Bullying of redheads inspires new touring cabaret show

There are more than half a million of them in Scotland - which has long boasted of being the ginger capital of the world.

REaD addresses prejudice and bullying that redheads face

The prejudice and bullying faced by redheads has inspired an all-female cabaret theatre show set in a “parallel world” where anyone sporting ginger hair is strictly segregated and under curfew.

It has been developed in Glasgow by director Allie Butler and three red-haired actors, Belle Jones, Sarah McCardie and Linda McLaughlin.

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REaD launch at Greenock’s Beacon Arts Centre next month after winning funding to the tune of £23,000 from national arts agency Creative Scotland.

The show focuses on three women who form a secret club as “an act of self-expression and resistance.”

Audiences will be treated to song, dance and performance poetry in the show, billed as “part catwalk, part political rally, part support group for underdogs everywhere.”

Its Fife-born creator, Allie Butler, says the show will be “a celebration of individuality, resilience – and the sheer joy of having red hair.” But she hopes the treatment of redheads in the production will also help highlight wider issues of discrimination and the modern-day treatment of women.

Ms Butler said the “feminist cabaret” show had been inspired by her own experiences and those of the actors, described as “delightful red-haired sirens” on the play’s posters.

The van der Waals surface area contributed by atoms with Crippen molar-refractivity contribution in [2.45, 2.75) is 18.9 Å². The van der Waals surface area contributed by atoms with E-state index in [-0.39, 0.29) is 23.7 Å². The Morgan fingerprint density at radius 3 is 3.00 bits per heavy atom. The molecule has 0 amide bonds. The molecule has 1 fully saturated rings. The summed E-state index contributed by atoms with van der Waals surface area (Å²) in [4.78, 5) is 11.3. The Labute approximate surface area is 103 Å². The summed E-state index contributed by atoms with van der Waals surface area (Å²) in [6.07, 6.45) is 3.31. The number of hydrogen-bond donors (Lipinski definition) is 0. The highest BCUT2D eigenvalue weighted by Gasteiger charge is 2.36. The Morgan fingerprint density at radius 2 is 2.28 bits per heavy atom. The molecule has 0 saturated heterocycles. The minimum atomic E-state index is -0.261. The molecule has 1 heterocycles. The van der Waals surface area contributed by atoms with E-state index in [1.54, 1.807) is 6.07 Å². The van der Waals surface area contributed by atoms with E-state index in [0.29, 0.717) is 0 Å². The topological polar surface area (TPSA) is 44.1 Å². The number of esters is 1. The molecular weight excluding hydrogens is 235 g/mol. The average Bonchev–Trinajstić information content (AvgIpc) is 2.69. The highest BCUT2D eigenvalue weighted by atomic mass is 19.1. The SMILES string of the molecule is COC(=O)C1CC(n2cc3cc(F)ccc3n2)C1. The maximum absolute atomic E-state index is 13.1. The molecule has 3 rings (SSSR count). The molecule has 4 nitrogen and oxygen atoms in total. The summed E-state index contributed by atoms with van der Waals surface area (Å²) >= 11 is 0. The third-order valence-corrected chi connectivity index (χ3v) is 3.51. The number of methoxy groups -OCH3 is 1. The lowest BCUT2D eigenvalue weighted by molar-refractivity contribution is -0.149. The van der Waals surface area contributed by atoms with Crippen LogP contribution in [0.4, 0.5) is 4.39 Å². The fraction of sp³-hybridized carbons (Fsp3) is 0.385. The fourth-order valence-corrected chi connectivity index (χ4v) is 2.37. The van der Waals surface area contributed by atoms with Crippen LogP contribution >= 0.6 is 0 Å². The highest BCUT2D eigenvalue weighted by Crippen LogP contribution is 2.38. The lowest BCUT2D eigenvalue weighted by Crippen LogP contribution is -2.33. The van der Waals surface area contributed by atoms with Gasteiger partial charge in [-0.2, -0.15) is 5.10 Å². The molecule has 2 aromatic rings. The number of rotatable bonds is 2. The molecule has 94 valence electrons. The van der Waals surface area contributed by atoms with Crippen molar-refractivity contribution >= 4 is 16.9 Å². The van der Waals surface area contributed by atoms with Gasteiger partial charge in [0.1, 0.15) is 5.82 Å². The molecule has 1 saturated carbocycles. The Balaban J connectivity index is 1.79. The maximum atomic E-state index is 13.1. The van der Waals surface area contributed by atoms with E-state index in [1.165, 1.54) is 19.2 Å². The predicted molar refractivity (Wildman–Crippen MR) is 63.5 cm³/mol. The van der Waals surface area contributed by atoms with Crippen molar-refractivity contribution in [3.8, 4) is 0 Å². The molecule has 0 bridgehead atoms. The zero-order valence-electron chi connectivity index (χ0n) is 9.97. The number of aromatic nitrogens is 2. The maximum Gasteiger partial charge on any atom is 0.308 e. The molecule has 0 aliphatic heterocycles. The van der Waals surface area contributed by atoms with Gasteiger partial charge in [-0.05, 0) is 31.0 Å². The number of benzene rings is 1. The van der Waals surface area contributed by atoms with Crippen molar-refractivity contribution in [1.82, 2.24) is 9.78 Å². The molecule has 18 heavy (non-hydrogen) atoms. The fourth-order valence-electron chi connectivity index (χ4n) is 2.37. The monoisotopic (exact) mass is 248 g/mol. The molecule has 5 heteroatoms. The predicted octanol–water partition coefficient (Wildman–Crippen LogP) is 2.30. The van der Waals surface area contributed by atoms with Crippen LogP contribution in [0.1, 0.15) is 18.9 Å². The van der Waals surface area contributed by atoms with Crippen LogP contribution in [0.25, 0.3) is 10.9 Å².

She added: “We started talking in a sort of a jokey way if we had any common experiences that marked us out as being redhead. There were lots of funny stories about situations we had been in, but there was darker stuff as well about being bullied and picked on.

“I don’t think any of us would say it’s a show about redheads being a persecuted minority in a serious political way. But it’s come out of our experiences as women - it’s been an all-female show from the beginning.

“We were interested in creating a dystopian alternative reality, in which being a redhead is something that is ghettoised and persecuted. It is a parallel world where they are constantly in danger. The Scarlet Church is a club where they can go and feel safe.

“It has been decided that that minority is is going to be considered lesser and will be ghettoised and maltreated. That obviously has huge resonances. We’re not trying too hard to make that point, but it is definitely in there.”

REaD is in tour around Scotland from 13-21 May.